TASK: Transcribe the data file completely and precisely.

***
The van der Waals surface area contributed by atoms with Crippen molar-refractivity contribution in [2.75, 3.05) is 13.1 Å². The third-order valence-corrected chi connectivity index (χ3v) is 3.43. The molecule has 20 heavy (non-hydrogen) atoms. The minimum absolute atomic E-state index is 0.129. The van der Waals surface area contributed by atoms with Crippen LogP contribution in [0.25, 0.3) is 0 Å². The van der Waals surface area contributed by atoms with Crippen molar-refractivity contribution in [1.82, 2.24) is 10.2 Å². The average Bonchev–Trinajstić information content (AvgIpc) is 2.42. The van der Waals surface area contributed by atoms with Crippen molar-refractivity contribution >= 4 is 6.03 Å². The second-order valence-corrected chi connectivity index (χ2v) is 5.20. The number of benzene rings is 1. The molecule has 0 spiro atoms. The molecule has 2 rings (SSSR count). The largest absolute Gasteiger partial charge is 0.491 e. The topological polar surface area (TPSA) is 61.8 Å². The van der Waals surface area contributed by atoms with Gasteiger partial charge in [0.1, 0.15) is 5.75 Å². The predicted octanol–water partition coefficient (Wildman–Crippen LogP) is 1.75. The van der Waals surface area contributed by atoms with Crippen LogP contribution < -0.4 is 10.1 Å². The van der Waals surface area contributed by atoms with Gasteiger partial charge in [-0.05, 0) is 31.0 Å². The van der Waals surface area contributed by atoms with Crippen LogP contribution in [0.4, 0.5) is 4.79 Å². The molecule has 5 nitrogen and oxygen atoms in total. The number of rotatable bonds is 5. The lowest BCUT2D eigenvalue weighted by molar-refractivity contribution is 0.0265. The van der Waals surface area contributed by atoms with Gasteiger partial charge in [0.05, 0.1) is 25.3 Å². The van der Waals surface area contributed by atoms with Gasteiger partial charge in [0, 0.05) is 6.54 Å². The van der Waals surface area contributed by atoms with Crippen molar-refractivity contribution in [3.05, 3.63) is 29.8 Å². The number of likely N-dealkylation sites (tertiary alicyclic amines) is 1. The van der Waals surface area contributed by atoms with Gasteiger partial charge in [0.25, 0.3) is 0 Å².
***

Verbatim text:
The van der Waals surface area contributed by atoms with Crippen molar-refractivity contribution in [2.75, 3.05) is 13.1 Å². The third-order valence-corrected chi connectivity index (χ3v) is 3.43. The molecule has 20 heavy (non-hydrogen) atoms. The minimum absolute atomic E-state index is 0.129. The van der Waals surface area contributed by atoms with Crippen LogP contribution in [0.25, 0.3) is 0 Å². The van der Waals surface area contributed by atoms with Crippen molar-refractivity contribution in [1.82, 2.24) is 10.2 Å². The average Bonchev–Trinajstić information content (AvgIpc) is 2.42. The van der Waals surface area contributed by atoms with Crippen molar-refractivity contribution >= 4 is 6.03 Å². The second-order valence-corrected chi connectivity index (χ2v) is 5.20. The number of benzene rings is 1. The molecule has 0 spiro atoms. The molecule has 2 rings (SSSR count). The largest absolute Gasteiger partial charge is 0.491 e. The topological polar surface area (TPSA) is 61.8 Å². The van der Waals surface area contributed by atoms with Gasteiger partial charge in [0.1, 0.15) is 5.75 Å². The predicted octanol–water partition coefficient (Wildman–Crippen LogP) is 1.75. The van der Waals surface area contributed by atoms with Crippen LogP contribution < -0.4 is 10.1 Å². The van der Waals surface area contributed by atoms with Gasteiger partial charge in [-0.05, 0) is 31.0 Å². The van der Waals surface area contributed by atoms with Crippen LogP contribution in [0.4, 0.5) is 4.79 Å². The molecule has 5 nitrogen and oxygen atoms in total. The number of rotatable bonds is 5. The lowest BCUT2D eigenvalue weighted by molar-refractivity contribution is 0.0265. The van der Waals surface area contributed by atoms with Gasteiger partial charge in [0.05, 0.1) is 25.3 Å². The van der Waals surface area contributed by atoms with Gasteiger partial charge in [0, 0.05) is 6.54 Å². The van der Waals surface area contributed by atoms with Crippen molar-refractivity contribution in [3.05, 3.63) is 29.8 Å². The number of likely N-dealkylation sites (tertiary alicyclic amines) is 1. The van der Waals surface area contributed by atoms with Gasteiger partial charge in [0.25, 0.3) is 0 Å².